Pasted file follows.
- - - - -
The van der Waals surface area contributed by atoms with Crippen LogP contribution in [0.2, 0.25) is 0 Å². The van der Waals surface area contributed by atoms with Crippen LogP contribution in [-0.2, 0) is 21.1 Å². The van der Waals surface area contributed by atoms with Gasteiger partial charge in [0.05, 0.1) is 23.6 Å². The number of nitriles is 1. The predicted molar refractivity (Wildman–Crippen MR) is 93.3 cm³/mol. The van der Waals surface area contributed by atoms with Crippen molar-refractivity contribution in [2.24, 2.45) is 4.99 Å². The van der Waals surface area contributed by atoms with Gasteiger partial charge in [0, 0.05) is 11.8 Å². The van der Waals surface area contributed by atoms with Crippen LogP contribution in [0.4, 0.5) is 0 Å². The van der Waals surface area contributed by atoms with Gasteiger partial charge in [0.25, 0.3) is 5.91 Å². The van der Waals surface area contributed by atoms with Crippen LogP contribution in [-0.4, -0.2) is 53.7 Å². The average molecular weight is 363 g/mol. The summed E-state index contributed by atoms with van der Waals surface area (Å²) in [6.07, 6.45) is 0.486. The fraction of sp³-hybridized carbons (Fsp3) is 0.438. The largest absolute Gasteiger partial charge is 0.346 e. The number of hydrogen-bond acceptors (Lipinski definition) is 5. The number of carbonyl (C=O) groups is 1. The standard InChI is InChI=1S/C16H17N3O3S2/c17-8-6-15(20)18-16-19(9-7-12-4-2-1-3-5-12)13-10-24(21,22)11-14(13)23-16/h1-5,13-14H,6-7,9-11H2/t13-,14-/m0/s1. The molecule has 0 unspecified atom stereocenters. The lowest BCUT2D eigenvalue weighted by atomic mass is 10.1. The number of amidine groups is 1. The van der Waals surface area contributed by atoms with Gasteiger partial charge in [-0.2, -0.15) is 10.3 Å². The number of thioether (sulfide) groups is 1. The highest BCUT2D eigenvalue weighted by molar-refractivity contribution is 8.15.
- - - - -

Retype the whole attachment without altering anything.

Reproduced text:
The van der Waals surface area contributed by atoms with Crippen LogP contribution in [0.2, 0.25) is 0 Å². The van der Waals surface area contributed by atoms with Crippen LogP contribution in [-0.2, 0) is 21.1 Å². The van der Waals surface area contributed by atoms with Gasteiger partial charge in [0.05, 0.1) is 23.6 Å². The number of nitriles is 1. The predicted molar refractivity (Wildman–Crippen MR) is 93.3 cm³/mol. The van der Waals surface area contributed by atoms with Crippen molar-refractivity contribution in [2.24, 2.45) is 4.99 Å². The van der Waals surface area contributed by atoms with Gasteiger partial charge in [0, 0.05) is 11.8 Å². The van der Waals surface area contributed by atoms with Crippen LogP contribution in [0.4, 0.5) is 0 Å². The van der Waals surface area contributed by atoms with Gasteiger partial charge in [0.25, 0.3) is 5.91 Å². The van der Waals surface area contributed by atoms with Crippen LogP contribution in [-0.4, -0.2) is 53.7 Å². The average molecular weight is 363 g/mol. The summed E-state index contributed by atoms with van der Waals surface area (Å²) in [6.07, 6.45) is 0.486. The fraction of sp³-hybridized carbons (Fsp3) is 0.438. The largest absolute Gasteiger partial charge is 0.346 e. The number of hydrogen-bond acceptors (Lipinski definition) is 5. The number of carbonyl (C=O) groups is 1. The standard InChI is InChI=1S/C16H17N3O3S2/c17-8-6-15(20)18-16-19(9-7-12-4-2-1-3-5-12)13-10-24(21,22)11-14(13)23-16/h1-5,13-14H,6-7,9-11H2/t13-,14-/m0/s1. The molecule has 0 unspecified atom stereocenters. The lowest BCUT2D eigenvalue weighted by atomic mass is 10.1. The number of amidine groups is 1. The van der Waals surface area contributed by atoms with Gasteiger partial charge in [-0.2, -0.15) is 10.3 Å². The number of thioether (sulfide) groups is 1. The highest BCUT2D eigenvalue weighted by molar-refractivity contribution is 8.15.